Even with samples of student writing at various levels of ability to guide them, some teachers in subjects other than English might not feel comfortable with grading the mechanics of students’ essays. Payne is excited about the potential for Turnitin’s Feedback Studio to help solve this challenge.
Feedback Studio supports teachers as they work with students to improve their writing skills by streamlining the feedback process. For instance, the software uses the e-rater technology developed by ETS to check writing submissions for grammar, usage, mechanics, style, and spelling errors—and it provides automated, in-depth feedback on these areas.
“What I love about Feedback Studio is that the e-rater feature takes care of those elements automatically, so all teachers have to focus on is the content of an essay,” Payne said. “If teachers are worried that they don’t know every grammar rule there is to know—well, they don’t have to.”
The platform also generates a “similarity report” that helps identify potential content matches, so teachers can ensure the originality of student writing and address how to properly cite sources. Another feature, called QuickMarks, allows teachers to create shortcuts for the comments they use most frequently when grading students’ writing, so they don’t have to type the same phrases over and over again.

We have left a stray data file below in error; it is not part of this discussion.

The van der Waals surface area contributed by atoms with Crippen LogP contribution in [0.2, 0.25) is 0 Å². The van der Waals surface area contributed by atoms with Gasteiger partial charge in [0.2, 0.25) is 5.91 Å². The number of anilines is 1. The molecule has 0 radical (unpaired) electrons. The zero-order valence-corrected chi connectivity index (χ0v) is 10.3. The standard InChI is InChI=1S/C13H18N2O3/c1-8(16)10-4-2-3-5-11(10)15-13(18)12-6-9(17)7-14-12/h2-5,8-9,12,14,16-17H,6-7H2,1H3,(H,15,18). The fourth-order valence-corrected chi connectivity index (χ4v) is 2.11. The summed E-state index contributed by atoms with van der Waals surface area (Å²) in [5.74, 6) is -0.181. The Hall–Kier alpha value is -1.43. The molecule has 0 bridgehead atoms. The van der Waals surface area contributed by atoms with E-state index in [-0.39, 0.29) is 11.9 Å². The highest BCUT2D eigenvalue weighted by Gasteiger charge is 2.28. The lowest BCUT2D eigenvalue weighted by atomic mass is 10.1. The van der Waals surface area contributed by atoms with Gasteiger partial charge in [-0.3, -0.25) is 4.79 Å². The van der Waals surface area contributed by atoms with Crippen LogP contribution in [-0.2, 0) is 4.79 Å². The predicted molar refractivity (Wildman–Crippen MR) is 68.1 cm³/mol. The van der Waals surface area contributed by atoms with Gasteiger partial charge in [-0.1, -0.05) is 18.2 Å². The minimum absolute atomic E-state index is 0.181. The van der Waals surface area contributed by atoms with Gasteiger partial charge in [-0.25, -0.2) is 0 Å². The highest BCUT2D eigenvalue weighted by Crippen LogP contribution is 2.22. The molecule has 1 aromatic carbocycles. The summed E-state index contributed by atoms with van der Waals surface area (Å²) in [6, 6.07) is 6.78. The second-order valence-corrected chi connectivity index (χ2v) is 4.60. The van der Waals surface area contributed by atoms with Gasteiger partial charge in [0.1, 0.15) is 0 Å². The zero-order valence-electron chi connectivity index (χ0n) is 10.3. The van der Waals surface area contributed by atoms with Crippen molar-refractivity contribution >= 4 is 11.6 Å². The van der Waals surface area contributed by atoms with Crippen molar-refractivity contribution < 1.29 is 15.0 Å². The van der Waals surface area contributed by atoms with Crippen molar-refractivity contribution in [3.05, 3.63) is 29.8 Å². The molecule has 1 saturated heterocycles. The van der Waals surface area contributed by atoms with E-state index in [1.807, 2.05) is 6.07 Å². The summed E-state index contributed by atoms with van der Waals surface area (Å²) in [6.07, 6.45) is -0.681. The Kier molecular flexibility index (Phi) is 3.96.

This feature makes grading much more efficient—but it also helps bring more consistency to the evaluation process, Payne said. By identifying its own standard set of QuickMarks and sharing these with teachers, the district is creating a common language for how teachers in all subject areas talk about writing with their students.
In Payne’s department, teachers have quickly embraced Feedback Studio even though this is the first year the district has been using this online tool.
“In my English 101 class, there is a lot of research and writing, and I’m using it to help students understand how not to accidentally plagiarize. They turn in a rough draft after I conference with them about their topic, and they can see: Have I paraphrased enough? Have I cited correctly? They can see that for themselves, based on their similarity report. I don’t even check that; that’s for their own use. Then, I require them to turn in a revised version later, where they can make changes based on that feedback. I tell them that’s the version I will be grading,” said Payne.
She concluded: “I have seen incredible growth in writing across the curriculum at our school, and I have seen students’ writing improve as a result.”
For more, see:
- 6 Writing Projects for Students of the Internet Era
- How to Get Your Students Writing Without Burning Yourself Out
- 8 Tips for Teaching Writing in the Digital Age
Dennis Pierce is a freelance writer with 20 years of experience covering education and technology. Follow him on Twitter: @denniswpierce.